A collapsed lung (pneumothorax) is a buildup of air in the space between the lung and the chest wall (pleural space). As the amount of air in this space increases, the pressure against the lung causes the lung to collapse. This prevents your lung from expanding properly when you try to breathe in, causing shortness of breath and chest pain.
A pneumothorax may become life-threatening if the pressure in your chest prevents the lungs from getting enough oxygen into the blood.
A pneumothorax is usually caused by an injury to the chest, such as a broken rib or puncture wound. It may also occur suddenly without an injury.
A pneumothorax can result from damage to the lungs caused by conditions such as chronic obstructive pulmonary disease (COPD), asthma, cystic fibrosis, and pneumonia. Spontaneous pneumothorax can also occur in people who don't have lung disease. This happens when an air-filled blister (bleb) on the lung ruptures and releases air into the pleural space.
People who smoke cigarettes are much more likely to develop a pneumothorax than those who don't. Also, the more you smoke, the greater your chances of having a pneumothorax.
Symptoms depend on the size of the pneumothorax. In minor cases, you may not realize you have a pneumothorax. In more severe cases, symptoms will develop rapidly and may lead to shock.
Symptoms may include:
Symptoms may become worse with altitude changes (such as flying in an airplane or going underground or underwater).
A pneumothorax usually is diagnosed through a physical exam and a chest X-ray. Your doctor may also perform blood tests to measure the level of oxygen in your blood.
A minor pneumothorax may only require observation by your doctor; in some cases, oxygen may be given (through a mask). More serious cases are treated by inserting a needle or a chest tube into the chest cavity. Both of these procedures relieve the pressure on the lung and allow it to re-expand.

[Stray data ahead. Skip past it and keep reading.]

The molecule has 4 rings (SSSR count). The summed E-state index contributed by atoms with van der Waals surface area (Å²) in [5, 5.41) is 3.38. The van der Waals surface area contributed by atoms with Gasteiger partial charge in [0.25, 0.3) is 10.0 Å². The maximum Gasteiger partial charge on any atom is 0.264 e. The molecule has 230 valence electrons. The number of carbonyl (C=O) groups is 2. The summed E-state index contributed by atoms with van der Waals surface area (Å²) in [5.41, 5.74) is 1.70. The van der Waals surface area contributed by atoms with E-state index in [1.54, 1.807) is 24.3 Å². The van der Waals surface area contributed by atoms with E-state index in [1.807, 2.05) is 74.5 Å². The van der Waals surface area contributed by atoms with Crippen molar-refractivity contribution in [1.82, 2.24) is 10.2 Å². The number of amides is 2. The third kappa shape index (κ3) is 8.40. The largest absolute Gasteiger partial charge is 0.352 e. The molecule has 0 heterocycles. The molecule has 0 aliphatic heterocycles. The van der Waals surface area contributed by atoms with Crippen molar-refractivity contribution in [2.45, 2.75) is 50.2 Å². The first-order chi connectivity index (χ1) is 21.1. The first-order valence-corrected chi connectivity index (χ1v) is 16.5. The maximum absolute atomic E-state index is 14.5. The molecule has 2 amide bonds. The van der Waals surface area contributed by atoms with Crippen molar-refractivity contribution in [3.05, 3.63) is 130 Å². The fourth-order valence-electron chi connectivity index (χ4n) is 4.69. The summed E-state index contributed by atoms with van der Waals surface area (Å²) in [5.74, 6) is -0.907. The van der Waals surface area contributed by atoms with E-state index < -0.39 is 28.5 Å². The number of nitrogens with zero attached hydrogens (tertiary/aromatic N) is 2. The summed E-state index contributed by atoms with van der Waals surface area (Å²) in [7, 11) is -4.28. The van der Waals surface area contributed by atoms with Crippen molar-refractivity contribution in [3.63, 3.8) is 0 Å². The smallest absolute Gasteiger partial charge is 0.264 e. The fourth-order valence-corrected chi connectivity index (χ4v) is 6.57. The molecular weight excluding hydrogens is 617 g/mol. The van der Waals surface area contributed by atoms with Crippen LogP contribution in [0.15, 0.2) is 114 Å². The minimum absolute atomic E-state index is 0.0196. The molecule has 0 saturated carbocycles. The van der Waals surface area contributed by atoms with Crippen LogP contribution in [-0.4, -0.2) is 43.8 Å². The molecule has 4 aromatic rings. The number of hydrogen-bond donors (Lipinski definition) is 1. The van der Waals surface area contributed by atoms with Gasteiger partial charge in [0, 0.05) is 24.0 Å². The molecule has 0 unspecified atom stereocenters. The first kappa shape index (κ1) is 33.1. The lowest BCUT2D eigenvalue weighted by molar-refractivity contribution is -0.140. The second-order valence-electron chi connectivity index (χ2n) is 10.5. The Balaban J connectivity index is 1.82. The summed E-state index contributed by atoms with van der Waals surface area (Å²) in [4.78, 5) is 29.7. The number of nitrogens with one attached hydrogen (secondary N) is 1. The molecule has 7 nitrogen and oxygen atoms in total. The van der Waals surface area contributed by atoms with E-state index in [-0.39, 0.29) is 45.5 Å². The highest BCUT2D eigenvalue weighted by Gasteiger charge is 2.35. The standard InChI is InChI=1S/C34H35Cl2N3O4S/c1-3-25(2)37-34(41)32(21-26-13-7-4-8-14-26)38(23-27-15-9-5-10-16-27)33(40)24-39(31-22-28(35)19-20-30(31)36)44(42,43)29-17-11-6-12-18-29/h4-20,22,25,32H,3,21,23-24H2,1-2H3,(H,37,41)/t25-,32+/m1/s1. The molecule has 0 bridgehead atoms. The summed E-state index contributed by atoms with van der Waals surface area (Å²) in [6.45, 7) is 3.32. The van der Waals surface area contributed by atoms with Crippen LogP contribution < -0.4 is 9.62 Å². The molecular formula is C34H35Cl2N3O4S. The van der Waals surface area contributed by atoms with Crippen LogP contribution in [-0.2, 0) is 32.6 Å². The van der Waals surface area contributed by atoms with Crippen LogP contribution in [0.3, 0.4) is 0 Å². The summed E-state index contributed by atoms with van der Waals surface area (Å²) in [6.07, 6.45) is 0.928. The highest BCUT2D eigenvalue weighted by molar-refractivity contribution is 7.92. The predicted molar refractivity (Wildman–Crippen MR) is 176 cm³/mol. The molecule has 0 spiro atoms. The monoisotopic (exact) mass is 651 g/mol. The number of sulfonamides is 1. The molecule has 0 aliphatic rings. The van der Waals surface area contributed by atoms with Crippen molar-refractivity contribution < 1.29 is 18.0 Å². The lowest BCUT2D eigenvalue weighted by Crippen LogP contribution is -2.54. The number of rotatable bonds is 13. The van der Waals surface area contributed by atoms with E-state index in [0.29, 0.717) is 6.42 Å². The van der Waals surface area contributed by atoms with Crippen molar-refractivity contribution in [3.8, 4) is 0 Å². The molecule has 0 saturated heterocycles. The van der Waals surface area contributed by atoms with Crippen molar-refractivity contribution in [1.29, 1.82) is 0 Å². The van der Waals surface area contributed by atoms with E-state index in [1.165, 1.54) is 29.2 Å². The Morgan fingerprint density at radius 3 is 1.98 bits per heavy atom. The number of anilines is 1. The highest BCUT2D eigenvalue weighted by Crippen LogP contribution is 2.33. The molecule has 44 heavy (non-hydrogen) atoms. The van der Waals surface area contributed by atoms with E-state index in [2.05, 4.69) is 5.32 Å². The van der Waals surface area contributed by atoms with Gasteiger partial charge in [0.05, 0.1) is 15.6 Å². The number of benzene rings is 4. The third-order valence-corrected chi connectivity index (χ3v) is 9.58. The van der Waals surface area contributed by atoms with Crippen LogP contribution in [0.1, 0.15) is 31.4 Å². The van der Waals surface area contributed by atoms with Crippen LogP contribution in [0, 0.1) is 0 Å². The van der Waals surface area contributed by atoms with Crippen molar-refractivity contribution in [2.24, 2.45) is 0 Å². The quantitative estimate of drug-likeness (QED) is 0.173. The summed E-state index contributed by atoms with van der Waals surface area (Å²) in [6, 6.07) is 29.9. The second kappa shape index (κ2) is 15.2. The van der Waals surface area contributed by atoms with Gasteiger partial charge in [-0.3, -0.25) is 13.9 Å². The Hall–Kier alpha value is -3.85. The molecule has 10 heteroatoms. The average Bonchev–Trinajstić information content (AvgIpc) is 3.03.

Surgery may be needed if the original treatment does not work or if the pneumothorax returns.
If you have had one pneumothorax, you have an increased risk for another. Nearly all recurrences happen within 2 years of the first pneumothorax. If you smoke, quitting smoking can reduce your risk of another pneumothorax.
|American Lung Association|
|1301 Pennsylvania Avenue NW|
|Washington, DC 20004|
1-800-548-8252 (to speak with a lung professional)
The American Lung Association provides programs of education, community service, and advocacy. Some of the topics available include asthma, tobacco control, emphysema, infectious disease, asbestos, carbon monoxide, radon, and ozone.
|Primary Medical Reviewer||E. Gregory Thompson, MD - Internal Medicine|
|Specialist Medical Reviewer||R. Steven Tharratt, MD, MPVM, FACP, FCCP - Pulmonology, Critical Care Medicine, Medical Toxicology|
|Last Revised||April 13, 2011|
Last Revised: April 13, 2011
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